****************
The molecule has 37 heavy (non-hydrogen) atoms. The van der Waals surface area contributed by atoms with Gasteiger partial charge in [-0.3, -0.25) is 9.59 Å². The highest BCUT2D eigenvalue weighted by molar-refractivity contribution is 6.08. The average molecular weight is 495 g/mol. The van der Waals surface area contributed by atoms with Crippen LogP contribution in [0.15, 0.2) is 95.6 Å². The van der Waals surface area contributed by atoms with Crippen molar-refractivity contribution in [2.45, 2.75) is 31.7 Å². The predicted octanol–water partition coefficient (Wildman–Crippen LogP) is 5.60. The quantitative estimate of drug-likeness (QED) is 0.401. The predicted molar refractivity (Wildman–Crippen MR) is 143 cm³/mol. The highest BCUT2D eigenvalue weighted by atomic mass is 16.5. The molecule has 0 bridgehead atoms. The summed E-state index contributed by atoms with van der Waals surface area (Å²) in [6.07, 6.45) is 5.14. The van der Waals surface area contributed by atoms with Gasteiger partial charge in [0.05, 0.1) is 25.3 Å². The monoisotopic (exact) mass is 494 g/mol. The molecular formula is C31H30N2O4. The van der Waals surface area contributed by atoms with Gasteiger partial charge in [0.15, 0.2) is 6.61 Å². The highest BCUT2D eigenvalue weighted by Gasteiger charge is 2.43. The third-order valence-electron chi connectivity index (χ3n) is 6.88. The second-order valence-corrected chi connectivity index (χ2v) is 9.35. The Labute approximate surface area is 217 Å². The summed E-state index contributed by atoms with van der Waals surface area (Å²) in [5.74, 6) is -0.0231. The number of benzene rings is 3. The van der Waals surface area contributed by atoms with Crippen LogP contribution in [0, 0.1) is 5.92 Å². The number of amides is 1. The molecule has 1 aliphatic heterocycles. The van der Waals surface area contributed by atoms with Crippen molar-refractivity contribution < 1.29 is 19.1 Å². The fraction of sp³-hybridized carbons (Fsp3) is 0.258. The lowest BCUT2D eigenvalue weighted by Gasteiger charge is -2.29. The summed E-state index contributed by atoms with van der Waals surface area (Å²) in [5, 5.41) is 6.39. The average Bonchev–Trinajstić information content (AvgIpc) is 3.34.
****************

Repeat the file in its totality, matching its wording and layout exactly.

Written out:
The molecule has 37 heavy (non-hydrogen) atoms. The van der Waals surface area contributed by atoms with Gasteiger partial charge in [-0.3, -0.25) is 9.59 Å². The highest BCUT2D eigenvalue weighted by molar-refractivity contribution is 6.08. The average molecular weight is 495 g/mol. The van der Waals surface area contributed by atoms with Crippen LogP contribution in [0.15, 0.2) is 95.6 Å². The van der Waals surface area contributed by atoms with Crippen molar-refractivity contribution in [2.45, 2.75) is 31.7 Å². The predicted octanol–water partition coefficient (Wildman–Crippen LogP) is 5.60. The quantitative estimate of drug-likeness (QED) is 0.401. The predicted molar refractivity (Wildman–Crippen MR) is 143 cm³/mol. The highest BCUT2D eigenvalue weighted by atomic mass is 16.5. The molecule has 0 bridgehead atoms. The summed E-state index contributed by atoms with van der Waals surface area (Å²) in [6.07, 6.45) is 5.14. The van der Waals surface area contributed by atoms with Gasteiger partial charge in [0.05, 0.1) is 25.3 Å². The monoisotopic (exact) mass is 494 g/mol. The molecular formula is C31H30N2O4. The van der Waals surface area contributed by atoms with Gasteiger partial charge in [0.15, 0.2) is 6.61 Å². The highest BCUT2D eigenvalue weighted by Gasteiger charge is 2.43. The third-order valence-electron chi connectivity index (χ3n) is 6.88. The second-order valence-corrected chi connectivity index (χ2v) is 9.35. The Labute approximate surface area is 217 Å². The summed E-state index contributed by atoms with van der Waals surface area (Å²) in [5.74, 6) is -0.0231. The number of benzene rings is 3. The van der Waals surface area contributed by atoms with Crippen LogP contribution in [0, 0.1) is 5.92 Å². The number of amides is 1. The molecule has 1 aliphatic heterocycles. The van der Waals surface area contributed by atoms with Crippen molar-refractivity contribution < 1.29 is 19.1 Å². The fraction of sp³-hybridized carbons (Fsp3) is 0.258. The lowest BCUT2D eigenvalue weighted by Gasteiger charge is -2.29. The summed E-state index contributed by atoms with van der Waals surface area (Å²) in [5, 5.41) is 6.39. The average Bonchev–Trinajstić information content (AvgIpc) is 3.34.